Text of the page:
By Thomas F. Schwartz, Director, Herbert Hoover Presidential Library and Museum
Paraskevidekatriaphobia is the fear of Friday the 13th. It was given new meaning when we received word to close the museum and library to the public until public health officials determined that the coronavirus spread through public transmission had abated. This decision was not taken lightly and anticipated many more closures of public and private institutions and facilities with each passing day. Our small staff will continue to come to work and answer public questions over the phone and through email. Some staff will opt to telework. This decision will obviously disappoint people who had planned trips to see our museum, researchers who wished to use our collections, and those who wished to attend our public programs. Our first goal is to protect the health and safety of our staff and our visitors even if it requires sacrifice. No one likes uncertainty. Nevertheless, that will be our lot for the near future.
Herbert Hoover lived a life through many uncertain events. He and his family survived the flu epidemic of 1918-1920 that killed perhaps up to 100 million people. His eldest son contracted and overcame tuberculosis. Polio was also a constant threat until Jonas Salk developed a vaccine in 1955. Hoover witnessed two world wars, several police actions, numerous economic panics including the Great Depression, and the threat of nuclear destruction. His ninety-year life was one of continuous uncertainty. He realized that persistence prevails when all else fails. He remained persistent in his feeding efforts of Belgium during WWI and with all his humanitarian service when larger forces worked to undermine his efforts. During the darkest days of the Depression, he continued to try different approaches to end it. As private citizen he raised tens of millions of dollars to support organizations such as the Boys and Girls Clubs of America to mitigate social ills. Our situation today is the same uncertainty every generation faces. We must have the intelligence and persistence to grapple with it.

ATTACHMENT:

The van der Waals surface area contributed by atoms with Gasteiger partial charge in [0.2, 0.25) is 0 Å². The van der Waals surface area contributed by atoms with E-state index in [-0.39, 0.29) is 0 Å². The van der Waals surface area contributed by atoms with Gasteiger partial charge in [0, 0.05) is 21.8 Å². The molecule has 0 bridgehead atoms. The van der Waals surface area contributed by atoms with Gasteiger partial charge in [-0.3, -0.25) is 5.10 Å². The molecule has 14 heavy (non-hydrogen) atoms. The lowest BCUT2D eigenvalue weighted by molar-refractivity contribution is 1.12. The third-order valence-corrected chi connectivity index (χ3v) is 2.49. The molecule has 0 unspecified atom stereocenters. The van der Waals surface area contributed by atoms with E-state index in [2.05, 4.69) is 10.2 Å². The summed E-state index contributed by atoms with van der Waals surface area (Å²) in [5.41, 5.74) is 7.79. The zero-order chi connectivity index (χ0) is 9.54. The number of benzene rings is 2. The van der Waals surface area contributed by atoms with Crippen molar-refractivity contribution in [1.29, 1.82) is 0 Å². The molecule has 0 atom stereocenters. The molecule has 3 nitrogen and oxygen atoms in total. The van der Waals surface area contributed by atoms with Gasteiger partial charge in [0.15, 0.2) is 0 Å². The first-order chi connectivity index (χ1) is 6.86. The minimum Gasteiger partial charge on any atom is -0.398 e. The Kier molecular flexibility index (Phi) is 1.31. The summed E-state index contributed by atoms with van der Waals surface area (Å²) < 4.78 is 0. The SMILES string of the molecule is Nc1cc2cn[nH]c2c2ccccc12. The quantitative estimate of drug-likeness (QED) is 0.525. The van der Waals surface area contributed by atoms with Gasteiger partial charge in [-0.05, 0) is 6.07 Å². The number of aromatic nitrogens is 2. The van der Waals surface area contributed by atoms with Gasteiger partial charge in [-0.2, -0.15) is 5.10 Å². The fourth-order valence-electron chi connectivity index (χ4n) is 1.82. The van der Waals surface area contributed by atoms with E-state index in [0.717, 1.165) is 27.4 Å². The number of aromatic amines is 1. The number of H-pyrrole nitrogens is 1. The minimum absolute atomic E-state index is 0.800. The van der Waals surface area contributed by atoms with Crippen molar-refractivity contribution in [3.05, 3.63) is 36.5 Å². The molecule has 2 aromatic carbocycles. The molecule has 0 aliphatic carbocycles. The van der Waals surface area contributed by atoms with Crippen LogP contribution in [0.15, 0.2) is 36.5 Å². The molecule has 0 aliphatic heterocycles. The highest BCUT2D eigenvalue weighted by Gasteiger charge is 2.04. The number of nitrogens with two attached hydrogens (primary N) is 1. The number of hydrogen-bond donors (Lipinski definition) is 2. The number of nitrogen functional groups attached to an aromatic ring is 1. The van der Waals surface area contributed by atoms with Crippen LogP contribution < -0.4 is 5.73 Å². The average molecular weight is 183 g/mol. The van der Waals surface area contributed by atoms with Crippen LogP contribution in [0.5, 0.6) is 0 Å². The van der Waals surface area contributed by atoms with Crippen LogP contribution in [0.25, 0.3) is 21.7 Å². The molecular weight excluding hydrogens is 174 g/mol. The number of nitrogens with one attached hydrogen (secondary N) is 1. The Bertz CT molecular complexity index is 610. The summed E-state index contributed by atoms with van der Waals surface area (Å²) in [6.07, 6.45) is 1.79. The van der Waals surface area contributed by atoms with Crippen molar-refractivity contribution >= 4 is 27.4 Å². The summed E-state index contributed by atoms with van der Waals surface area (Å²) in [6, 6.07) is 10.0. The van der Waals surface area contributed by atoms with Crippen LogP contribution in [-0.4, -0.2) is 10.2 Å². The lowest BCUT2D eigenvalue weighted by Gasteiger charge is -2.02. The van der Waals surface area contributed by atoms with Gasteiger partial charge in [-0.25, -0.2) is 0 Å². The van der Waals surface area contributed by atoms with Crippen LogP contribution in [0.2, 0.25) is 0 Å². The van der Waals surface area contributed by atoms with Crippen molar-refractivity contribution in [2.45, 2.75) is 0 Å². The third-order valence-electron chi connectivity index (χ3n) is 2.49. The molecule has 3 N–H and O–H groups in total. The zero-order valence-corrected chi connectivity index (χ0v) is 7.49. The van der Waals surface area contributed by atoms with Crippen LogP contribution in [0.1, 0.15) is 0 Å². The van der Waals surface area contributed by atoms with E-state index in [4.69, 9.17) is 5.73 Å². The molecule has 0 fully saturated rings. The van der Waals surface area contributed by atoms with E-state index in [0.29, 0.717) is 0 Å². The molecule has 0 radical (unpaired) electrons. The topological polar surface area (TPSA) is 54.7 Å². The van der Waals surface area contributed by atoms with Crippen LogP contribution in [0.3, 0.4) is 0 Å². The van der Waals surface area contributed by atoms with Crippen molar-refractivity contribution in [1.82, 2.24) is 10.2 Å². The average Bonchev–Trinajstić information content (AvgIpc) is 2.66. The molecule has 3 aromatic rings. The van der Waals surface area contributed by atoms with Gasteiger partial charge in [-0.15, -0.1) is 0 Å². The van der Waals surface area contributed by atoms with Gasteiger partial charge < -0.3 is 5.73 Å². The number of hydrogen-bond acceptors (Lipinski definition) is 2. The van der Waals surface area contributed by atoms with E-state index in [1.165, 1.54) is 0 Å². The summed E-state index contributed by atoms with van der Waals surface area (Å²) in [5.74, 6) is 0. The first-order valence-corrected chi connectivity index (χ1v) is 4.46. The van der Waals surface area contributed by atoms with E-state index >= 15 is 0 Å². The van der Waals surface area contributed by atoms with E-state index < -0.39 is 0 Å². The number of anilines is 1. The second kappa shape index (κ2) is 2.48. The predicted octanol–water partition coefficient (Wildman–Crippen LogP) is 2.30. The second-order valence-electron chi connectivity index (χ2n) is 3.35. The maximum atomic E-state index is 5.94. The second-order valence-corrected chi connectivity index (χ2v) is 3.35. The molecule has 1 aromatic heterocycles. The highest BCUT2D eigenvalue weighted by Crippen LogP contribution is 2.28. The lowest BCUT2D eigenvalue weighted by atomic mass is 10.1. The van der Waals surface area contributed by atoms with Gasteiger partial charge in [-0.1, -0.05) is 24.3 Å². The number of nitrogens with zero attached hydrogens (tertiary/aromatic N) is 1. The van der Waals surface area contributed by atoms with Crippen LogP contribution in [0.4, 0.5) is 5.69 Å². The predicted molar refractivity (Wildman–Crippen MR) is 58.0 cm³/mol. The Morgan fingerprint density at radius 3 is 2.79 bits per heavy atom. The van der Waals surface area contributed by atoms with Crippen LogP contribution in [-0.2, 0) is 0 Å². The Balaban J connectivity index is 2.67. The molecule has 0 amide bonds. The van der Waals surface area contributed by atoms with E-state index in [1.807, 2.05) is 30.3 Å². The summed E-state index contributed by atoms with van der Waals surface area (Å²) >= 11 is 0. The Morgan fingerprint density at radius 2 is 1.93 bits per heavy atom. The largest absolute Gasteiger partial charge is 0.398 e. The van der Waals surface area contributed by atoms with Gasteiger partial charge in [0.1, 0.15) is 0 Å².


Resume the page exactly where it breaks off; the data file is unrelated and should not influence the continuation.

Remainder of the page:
It should be noted that the Herbert Hoover National Historic Site remains open at the time of this writing. An open-air park is much different from a confined museum and library space. We know that our closure will have an economic impact on us and many of the local business that rely on robust visitation. With patience and persistence, we will all get through this rough patch.